Updated: 7:04 p.m. | Posted: 5:56 a.m.
Floodwaters reached the rooflines of single-story homes Monday and people could be heard pleading for help from inside as Harvey poured rain on the Houston area for a fourth consecutive day after a chaotic weekend of rising water and rescues.
The nation's fourth-largest city was still largely paralyzed by one of the largest downpours in U.S. history. And there was no relief in sight from the storm that spun into Texas as a Category 4 hurricane, then parked itself over the Gulf Coast. With nearly 2 more feet (61 centimeters) of rain expected on top of the 30-plus inches (76 centimeters) in some places, authorities worried about whether the worst was yet to come.
Harvey has been blamed for at least three confirmed deaths, including a woman killed Monday in the town of Porter, northeast of Houston, when a large oak tree dislodged by heavy rains toppled onto her trailer home.
A Houston television station reported Monday that six family members were believed to have drowned when their van was swept away by floodwaters. The KHOU report was attributed to three family members the station did not identify. No bodies have been recovered.
Police Chief Art Acevedo told The Associated Press that he had no information about the report but said that he's "really worried about how many bodies we're going to find."
According to the station, four children and their grandparents were feared dead after the van hit high water Sunday when crossing a bridge in the Greens Bayou area.
The driver of the vehicle, the children's great-uncle, reportedly escaped before the van sank by grabbing a tree limb. He told the children to try to escape through the back door, but they were unable to get out.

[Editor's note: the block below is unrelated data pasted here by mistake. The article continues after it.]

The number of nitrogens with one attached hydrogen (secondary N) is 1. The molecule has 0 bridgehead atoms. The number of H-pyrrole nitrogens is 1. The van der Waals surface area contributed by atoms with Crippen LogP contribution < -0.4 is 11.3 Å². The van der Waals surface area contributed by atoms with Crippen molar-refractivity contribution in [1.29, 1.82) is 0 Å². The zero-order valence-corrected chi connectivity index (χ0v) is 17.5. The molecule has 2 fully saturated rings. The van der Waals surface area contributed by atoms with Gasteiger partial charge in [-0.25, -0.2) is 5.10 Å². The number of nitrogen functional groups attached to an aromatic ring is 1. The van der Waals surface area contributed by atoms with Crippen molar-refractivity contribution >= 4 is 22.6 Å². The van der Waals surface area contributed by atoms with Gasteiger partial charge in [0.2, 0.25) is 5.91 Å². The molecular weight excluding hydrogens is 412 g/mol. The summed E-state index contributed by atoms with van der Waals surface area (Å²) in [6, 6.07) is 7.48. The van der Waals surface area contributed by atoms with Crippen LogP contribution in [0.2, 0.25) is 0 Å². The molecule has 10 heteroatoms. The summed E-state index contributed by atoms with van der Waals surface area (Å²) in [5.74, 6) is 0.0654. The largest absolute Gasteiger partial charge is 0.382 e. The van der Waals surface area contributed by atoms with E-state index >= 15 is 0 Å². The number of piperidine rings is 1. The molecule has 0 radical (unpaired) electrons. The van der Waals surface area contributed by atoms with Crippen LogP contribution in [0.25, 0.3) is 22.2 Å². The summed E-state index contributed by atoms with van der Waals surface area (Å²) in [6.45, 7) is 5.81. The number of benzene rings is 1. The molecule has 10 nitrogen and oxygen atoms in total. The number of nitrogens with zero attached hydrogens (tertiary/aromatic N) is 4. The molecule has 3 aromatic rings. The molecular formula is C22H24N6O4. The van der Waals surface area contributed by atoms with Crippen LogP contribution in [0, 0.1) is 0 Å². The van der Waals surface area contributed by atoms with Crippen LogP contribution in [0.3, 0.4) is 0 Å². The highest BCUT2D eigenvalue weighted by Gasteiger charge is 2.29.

The disaster unfolded on an epic scale in one of America's most sprawling metropolitan centers. The Houston metro area covers about 10,000 square miles, an area slightly bigger than New Jersey. It's crisscrossed by about 1,700 miles of channels, creeks and bayous that drain into the Gulf of Mexico, about 50 miles to the southeast from downtown.
The flooding was so widespread that the levels of city waterways have either equaled or surpassed those of Tropical Storm Allison from 2001, and no major highway has been spared some overflow.
The city's normally bustling business district was virtually deserted Monday, with emergency vehicles making up most of the traffic. Most businesses were closed.
Elsewhere, water gushed from two reservoirs as officials sought to release pressure on a pair of 70-year-old dams that protect downtown. Water was at risk of spilling around the sides of the barriers, which have a long history of seepage. The move was supposed to help shield the business district from floodwaters, but it could also flood thousands more homes.
Meanwhile, rescuers continued plucking people from the floodwaters -- at least 2,000 so far, according to Acevedo. At least 185 critical rescue requests were still pending on Monday morning, he said.
Rescuers were giving priority to life-and-death situations, leaving many people to fend for themselves. Chris Thorn was among the many volunteers still helping with the mass evacuation that began Sunday. He drove with a buddy from the Dallas area with their flat-bottom hunting boat to pull strangers out of the water.
"I couldn't sit at home and watch it on TV and do nothing since I have a boat and all the tools to help," he said. They got to Spring, Texas, where Cypress Creek had breached Interstate 45 and went to work, helping people out of a gated community near the creek.
"It's never flooded here," resident Lane Cross said from the front of Thorn's boat, holding his brown dog, Max. "I don't even have flood insurance."